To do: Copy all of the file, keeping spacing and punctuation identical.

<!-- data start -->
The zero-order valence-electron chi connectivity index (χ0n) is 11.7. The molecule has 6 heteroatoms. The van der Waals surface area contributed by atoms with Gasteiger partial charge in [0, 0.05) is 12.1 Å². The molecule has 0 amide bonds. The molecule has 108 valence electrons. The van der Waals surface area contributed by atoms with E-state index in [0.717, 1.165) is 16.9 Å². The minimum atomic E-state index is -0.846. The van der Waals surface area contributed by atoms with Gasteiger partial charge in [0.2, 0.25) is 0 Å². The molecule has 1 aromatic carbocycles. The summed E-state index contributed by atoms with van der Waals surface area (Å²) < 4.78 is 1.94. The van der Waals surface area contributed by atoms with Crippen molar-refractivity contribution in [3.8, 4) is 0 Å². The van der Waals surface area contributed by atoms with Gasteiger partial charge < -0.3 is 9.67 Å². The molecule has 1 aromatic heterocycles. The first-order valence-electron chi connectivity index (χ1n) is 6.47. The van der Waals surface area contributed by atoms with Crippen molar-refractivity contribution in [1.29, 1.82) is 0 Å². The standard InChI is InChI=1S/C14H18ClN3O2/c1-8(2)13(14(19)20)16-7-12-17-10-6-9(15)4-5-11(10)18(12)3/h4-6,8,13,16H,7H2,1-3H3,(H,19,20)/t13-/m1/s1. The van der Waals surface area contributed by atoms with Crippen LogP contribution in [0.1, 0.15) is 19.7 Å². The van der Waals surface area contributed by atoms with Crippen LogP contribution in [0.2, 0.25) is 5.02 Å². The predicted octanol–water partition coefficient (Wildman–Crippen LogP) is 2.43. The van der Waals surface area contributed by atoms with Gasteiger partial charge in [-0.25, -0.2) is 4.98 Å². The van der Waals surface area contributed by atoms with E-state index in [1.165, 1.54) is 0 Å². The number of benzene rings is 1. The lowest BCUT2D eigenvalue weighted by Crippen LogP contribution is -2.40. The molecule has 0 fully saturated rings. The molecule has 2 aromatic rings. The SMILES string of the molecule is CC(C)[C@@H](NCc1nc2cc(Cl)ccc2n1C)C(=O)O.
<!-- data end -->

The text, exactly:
The zero-order valence-electron chi connectivity index (χ0n) is 11.7. The molecule has 6 heteroatoms. The van der Waals surface area contributed by atoms with Gasteiger partial charge in [0, 0.05) is 12.1 Å². The molecule has 0 amide bonds. The molecule has 108 valence electrons. The van der Waals surface area contributed by atoms with E-state index in [0.717, 1.165) is 16.9 Å². The minimum atomic E-state index is -0.846. The van der Waals surface area contributed by atoms with Gasteiger partial charge in [0.2, 0.25) is 0 Å². The molecule has 1 aromatic carbocycles. The summed E-state index contributed by atoms with van der Waals surface area (Å²) < 4.78 is 1.94. The van der Waals surface area contributed by atoms with Crippen molar-refractivity contribution in [3.8, 4) is 0 Å². The van der Waals surface area contributed by atoms with Gasteiger partial charge < -0.3 is 9.67 Å². The molecule has 1 aromatic heterocycles. The first-order valence-electron chi connectivity index (χ1n) is 6.47. The van der Waals surface area contributed by atoms with Crippen molar-refractivity contribution in [1.29, 1.82) is 0 Å². The standard InChI is InChI=1S/C14H18ClN3O2/c1-8(2)13(14(19)20)16-7-12-17-10-6-9(15)4-5-11(10)18(12)3/h4-6,8,13,16H,7H2,1-3H3,(H,19,20)/t13-/m1/s1. The van der Waals surface area contributed by atoms with Crippen LogP contribution in [0.1, 0.15) is 19.7 Å². The van der Waals surface area contributed by atoms with Crippen LogP contribution in [0.2, 0.25) is 5.02 Å². The predicted octanol–water partition coefficient (Wildman–Crippen LogP) is 2.43. The van der Waals surface area contributed by atoms with Gasteiger partial charge in [-0.25, -0.2) is 4.98 Å². The van der Waals surface area contributed by atoms with E-state index in [1.165, 1.54) is 0 Å². The number of benzene rings is 1. The lowest BCUT2D eigenvalue weighted by Crippen LogP contribution is -2.40. The molecule has 0 fully saturated rings. The molecule has 2 aromatic rings. The SMILES string of the molecule is CC(C)[C@@H](NCc1nc2cc(Cl)ccc2n1C)C(=O)O.